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Plaza 88 helps bring Downtown New Westminster back to life

Shreds of New Westminster's former charm still cling to its downtown historic facades and along its broken, cobbled streets. But the squat, bland buildings tucked willy-nilly among the once-regal shops tell a different story: not of the rise of the Royal City, but the fall that came later.

Now city officials are hoping to restore the downtrodden downtown into a bustling city centre full of families, young people and office workers who have every-thing they need within a few blocks of home.

Along Columbia Street, new condo developments are springing up behind historic storefronts. Ground has broken for a civic centre and office block. A precinct featuring a 10-cinema theatre, boutique shops and grocery store is taking shape across from the Quay. A 10-acre Westminster Pier Park is being built along the Fraser River.

"We're probably going to be one of the major downtown communities coming back to life [in Metro Vancouver]," New Westminster Mayor Wayne Wright said.

The move is badly needed. Designated as a regional town centre in Metro Vancouver's growth strategy, New Westminster's downtown is expected to be home to more than 21,000 people - about a quarter of the city's entire population - by 2031. About 15 per cent of the city's 70,000 population now live downtown.

The growth will require another 7,400 units, nearly all of which will be apartments, to be built over the next few decades. Those people will need food, services, drugstores and other amenities such as banks, most of which left the area 15 years ago but are starting to return.

One small Scotiabank now hunches on the corner of Columbia and Begbie, the last holdout from a time when the downtown was "pretty catastrophic," according to Wright, who had owned a chocolate shop at the Quay during those dark days.

"There were drugs, closed buildings. There was nothing happening. It was really hard. It had a bit of a bad reputation but we've cleaned it up."

The work has been slow and steady, said Wright.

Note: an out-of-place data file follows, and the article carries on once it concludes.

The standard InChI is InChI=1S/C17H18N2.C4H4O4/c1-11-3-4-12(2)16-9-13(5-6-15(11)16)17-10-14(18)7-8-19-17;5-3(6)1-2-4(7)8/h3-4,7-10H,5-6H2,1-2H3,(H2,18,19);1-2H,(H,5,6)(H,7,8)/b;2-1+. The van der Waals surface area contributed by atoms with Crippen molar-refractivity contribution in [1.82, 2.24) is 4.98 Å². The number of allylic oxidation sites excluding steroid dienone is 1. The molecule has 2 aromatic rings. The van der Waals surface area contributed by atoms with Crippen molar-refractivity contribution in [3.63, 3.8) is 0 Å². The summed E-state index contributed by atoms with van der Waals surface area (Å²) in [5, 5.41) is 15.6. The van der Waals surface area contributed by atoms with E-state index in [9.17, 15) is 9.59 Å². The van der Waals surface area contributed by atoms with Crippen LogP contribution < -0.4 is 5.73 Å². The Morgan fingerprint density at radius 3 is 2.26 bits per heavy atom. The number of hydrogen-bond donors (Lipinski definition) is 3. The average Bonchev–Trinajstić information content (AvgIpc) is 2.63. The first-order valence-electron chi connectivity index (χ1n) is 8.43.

During the Second World War, the downtown area was the economic powerhouse of the city - and Columbia Street the "Miracle Mile" - when industry flourished because of its fishing docks and rail lines.

The decline, which started in the 1950s, continued over the next few decades as the city moved its civic institutions uptown, competition increased from neighbouring municipalities and the area became a haven for beer parlours.

By 1997, most of the banks, notary publics and other ser-vices had left the downtown, which subsisted on a slew of bridal and antique stores, mom-and-pop shops and restaurants.

David Young, a notary public, stayed downtown but often considered moving out of his office and joining his competitors uptown, especially when he needed more space and there was no development going on.

That's all changed now. He now has a larger corner office above Waves Coffee with glass-fronted views of the Fraser River and a clientele that also does their shopping and banking nearby.

"I'm the only notary left in the downtown core; I kind of stuck with it," he said. "Even in my industry alone, [the down-town] is becoming appealing to clients now.

"I get lots of compliments on my office since I moved."


The city continues to work with private property owners and developers to reinvent the area, which is destined to welcome a large share of the region's employment and residential growth in the next 20 years.

Wright, who has met with the landowners of the nondescript Army and Navy store, which sprawls across a couple of blocks and anchors the down-town revitalization, said any redevelopment there will be a key part of the transformation. One day, he envisions, the area will be similar to Vancouver's Yaletown, which has become a trendy neighbour-hood for young singles, families and empty nesters.

The scene is already changing. Sidewalks are being widened to accommodate wheelchairs. A Safeway complex has opened across from the Quay, bringing a spark of life to the area, along with boutique shops and a cinema.